That's right. Teasing, taunting, and bullying create scars that never heal and memories that never fade. I know; I was a victim of it all through high school, and yes, I am still hurt by it, 27 years later. I don't think about it much anymore, but every now and then I will see one of them or their posts come through a Facebook message thread, and I wonder sometimes what, if anything, they think about those times that they got such a kick out of harrassing me in the halls and stuff on a daily basis.
So, to the kid who destoyed my science project on the bus that I worked so hard on for a week straight, and made it un-enterable and causing me to get a D in science, I remember you.
To the kid who knocked the pumpkin out of my hands after getting off the bus after just arriving back from an awesome field trip on a pumpkin farm, I remember you. I couldn't wait to get that pumpkin home so my grandmother could make me some of her famous homemade pumpkin pie that year. She promised me I could keep all the pies she could make out of one pumpkin all for myself if I brought her one. Luckily, I grew up on a farm and we had our own pumpkin patch, but you still ruined my day, because the pumpkin I picked was huge and I just know my grandma would've been so impressed.
And to all the girls who got a kick out of playing with my feelings and leading me on only to let me down, I remember you.
The name-callers, the teasers, the trip-ups in the hallways, the late night crank calls, the "knock the books out of the hands", I remember all of you; do you remember me? I wonder sometimes if you're sorry these days or if you even think about it, or if you're still the same redneck jock asshole you were back then. I believe that all people can change, though, and I can only hope that we all came out of high school better people.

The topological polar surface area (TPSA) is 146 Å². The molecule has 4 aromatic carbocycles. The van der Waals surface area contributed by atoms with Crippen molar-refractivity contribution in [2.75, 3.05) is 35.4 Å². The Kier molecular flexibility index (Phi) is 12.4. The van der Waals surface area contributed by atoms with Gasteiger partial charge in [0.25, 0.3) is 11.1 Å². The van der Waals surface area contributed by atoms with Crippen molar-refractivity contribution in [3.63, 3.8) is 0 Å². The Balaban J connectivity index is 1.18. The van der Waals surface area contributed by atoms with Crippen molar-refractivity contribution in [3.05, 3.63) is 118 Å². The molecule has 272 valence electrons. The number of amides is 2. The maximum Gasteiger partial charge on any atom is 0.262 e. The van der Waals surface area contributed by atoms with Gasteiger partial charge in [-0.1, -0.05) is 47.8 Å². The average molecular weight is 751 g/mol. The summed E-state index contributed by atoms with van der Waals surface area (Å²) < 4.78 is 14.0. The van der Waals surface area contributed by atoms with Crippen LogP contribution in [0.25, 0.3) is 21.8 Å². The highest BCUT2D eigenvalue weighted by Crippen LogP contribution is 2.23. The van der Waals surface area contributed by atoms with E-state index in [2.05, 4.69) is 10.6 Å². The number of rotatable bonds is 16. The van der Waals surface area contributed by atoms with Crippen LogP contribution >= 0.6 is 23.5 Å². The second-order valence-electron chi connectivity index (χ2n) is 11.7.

I am pretty much over it now. I did have some of the best times ever with the few friends I was able to hold on to, but overall when I think back to high school, the first thing I flash on is how I was constantly teased and/or bullied for every little thing. Just because I opted out of sports (because my Dad said "No" everytime I wanted to sign up for sports), and joined the Chess Club, the Lighting & Stage Crew, played an instrument and joined the High School Band, the Computer Club, and the Videography classes, I was treated like a "geek, nerd, weirdo, freak boy, crazy kid". It wasn't all bad, though, when it did come time for picking teams, I wasn't the very last to be picked; only the second to last.
And most of the ones that didn't tease me or I still consider friends, are my Facebook friends today. I've seen a couple of "my bullies" on Facebook, but they shall remain nameless here, and I have not made an effort to contact them. There are still a few good friends I haven't found yet, but I might in time. Just think of it this way, we were much more prepared for the hard times because we already knew how to expect the worst. I don't regret it because of everything that happened, because we are the sum total of every moment in our life up to now, and I kinda like who I am now.
The best "Bully Lesson" I've ever read about. Teachers, USE THIS! This story is the inspiration and reason for this blog that came across Facebook:
"Paula, a teacher in New York was teaching her class one day about bullying and gave them the following exercise to perform. She had the children take a piece of paper and told them to crumple it up, stamp and stomp on it, and really have a good time messing it up, but without ripping it or tearing it. Then she had them smooth it out in front of them and to take a good look at how scarred and dirty it was. She then told them to tell it that they are sorry. Now, even though they said they were sorry and tried to "smooth" things over with the paper, she pointed out all the scars that were left behind. And that those scars will never go away no matter how hard they tried to fix it or what they told it. This is what happens when a child bully's another child, and they may say they're sorry but the scars are there forever. The looks on the faces on the children in the classroom told her the message hit home."
Thank you for reading, and please share this to help stop harrassment and bullying in your area. I think it is a wonderful way of teaching the lesson.
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